Account security is a tough issue for a lot of people. It's a constant balancing act between having a stronger system to keep out would-be invaders while also making it convenient enough that users won't reject it. After Google began offering its own 2-step verification system, several other services adopted the same mechanism and opt-in model for people that wanted more than a single password protecting their personal data. This generally left users with Google's Authenticator app, which got the job done, but it lacked features and languished on an early Holo dark design.
Perhaps you don't remember the Xperia L – this 2013 handset never made much of a splash in the US. However, it's proven a popular budget device internationally. It probably won't be seeing a ton of update love through official channels, but at least you'll have CyanogenMod. The first nightly build is available for the Xperia L right now.
Anker makes solid external batteries, and there's a nice deal on one of the larger ones over at Amazon right now. The Anker Astro E3 with 10,000mAh of juice can be yours for $25.99. This unit has a retail price of $80, but of course, you're never going to pay that. It usually bounces around $40, so this is still a good deal.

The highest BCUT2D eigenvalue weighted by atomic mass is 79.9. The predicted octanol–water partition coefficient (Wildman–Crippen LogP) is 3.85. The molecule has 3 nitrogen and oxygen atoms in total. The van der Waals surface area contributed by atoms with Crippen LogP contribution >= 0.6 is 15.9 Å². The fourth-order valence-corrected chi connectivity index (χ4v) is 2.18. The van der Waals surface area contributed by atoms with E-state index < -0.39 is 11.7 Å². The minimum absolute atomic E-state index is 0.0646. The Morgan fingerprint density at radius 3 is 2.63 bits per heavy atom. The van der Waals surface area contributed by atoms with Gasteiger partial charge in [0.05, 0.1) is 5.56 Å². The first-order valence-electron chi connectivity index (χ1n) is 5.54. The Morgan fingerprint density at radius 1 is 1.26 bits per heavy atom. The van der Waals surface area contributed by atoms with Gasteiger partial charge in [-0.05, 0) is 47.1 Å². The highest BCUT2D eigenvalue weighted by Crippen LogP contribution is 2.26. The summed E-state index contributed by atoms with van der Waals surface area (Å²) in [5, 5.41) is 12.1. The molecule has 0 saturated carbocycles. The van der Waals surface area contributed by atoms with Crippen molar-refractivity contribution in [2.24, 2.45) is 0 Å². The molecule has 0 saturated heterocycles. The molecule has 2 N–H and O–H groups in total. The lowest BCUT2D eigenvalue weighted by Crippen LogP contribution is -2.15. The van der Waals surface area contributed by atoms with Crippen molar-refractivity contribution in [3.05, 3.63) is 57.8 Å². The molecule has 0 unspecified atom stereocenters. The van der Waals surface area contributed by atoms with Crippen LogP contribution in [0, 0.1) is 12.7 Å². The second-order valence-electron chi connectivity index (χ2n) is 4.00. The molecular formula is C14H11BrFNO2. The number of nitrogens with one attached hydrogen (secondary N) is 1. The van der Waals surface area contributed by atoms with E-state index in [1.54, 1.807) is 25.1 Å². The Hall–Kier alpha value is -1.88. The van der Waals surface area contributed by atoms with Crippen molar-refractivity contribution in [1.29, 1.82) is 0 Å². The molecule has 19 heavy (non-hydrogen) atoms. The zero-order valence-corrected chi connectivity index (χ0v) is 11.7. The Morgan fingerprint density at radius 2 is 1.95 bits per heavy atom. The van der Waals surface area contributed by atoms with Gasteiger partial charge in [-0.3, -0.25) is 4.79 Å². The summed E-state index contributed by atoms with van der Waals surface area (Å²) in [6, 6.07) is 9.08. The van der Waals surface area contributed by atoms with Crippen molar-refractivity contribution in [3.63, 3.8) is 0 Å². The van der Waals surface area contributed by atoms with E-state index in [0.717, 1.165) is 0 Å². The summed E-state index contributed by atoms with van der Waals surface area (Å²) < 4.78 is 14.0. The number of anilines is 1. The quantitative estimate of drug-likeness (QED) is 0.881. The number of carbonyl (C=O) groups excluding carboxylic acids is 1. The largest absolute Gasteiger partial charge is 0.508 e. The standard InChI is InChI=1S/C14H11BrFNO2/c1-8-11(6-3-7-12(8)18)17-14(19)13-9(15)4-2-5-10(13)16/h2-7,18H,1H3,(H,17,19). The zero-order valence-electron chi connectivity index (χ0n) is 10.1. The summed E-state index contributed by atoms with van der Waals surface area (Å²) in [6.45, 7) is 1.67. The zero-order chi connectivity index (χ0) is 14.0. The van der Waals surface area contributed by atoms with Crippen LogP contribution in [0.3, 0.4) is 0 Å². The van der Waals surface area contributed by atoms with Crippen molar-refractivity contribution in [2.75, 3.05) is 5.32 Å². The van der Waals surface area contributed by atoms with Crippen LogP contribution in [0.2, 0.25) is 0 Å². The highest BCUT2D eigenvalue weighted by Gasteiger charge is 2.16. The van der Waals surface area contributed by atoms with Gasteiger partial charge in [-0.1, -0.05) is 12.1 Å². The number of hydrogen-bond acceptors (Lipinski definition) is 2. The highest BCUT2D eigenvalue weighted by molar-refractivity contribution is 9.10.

Power! Unlimited power! Okay, technically the Skiva PowerFlow Octofire limits us to charging eight devices at once, but in a world of plugging devices into power outlets one at a time, this sounds like a gift from the gods. Users can charge two families' worth of devices (or, for the sake of imagination, half of a college class, every phone in a very small office, or all the handsets that can fit in the pockets contained within a clown car).
The problem with sharing files over the internet is that everything is permanent. Digify doesn't fix this issue, but it sure attempts to by taking the Snapchat approach to privacy and applying it to files. Rather than giving someone permanent access to a document, it gets a time limit from the sender and initiates a self-destruct at said time. It even goes so far as to provide information on who has opened the file and how long they've interacted with it.
Let's get this out of the way first: SecondScreen is not an external extended monitor app for Android. (Though that would be extremely cool.) I think the developer does a bit of a disservice with that name. What it does is force your phone or tablet to use a different resolution in order to make it display correctly - or at least more correctly - when casting the screen to a television via Chromecast or simply using an HDMI cable.
Like other Google I/O attendees, I picked up an Android Wear device at the conference. I went with the LG G Watch. What follows is not really a review so much as my experiences and thoughts about Wear thus far, having lived with it literally every day since picking it up. I'll include some of my opinions on the platform (ignoring for now the hardware), and what I think might be relevant insights and comparisons to Google's other efforts (like Glass).
Amazon's Prime Music service, a free add-on for anyone who's already a Prime subscriber, launched to a resounding "meh." The app and service functions well enough, but with plenty of alternatives both free and paid, Amazon's boast of "over one million songs" rang somewhat hollow. As a Prime subscriber myself, I saw it as a nice perk, but it's no reason to stop paying for Google Play Music All Access as well.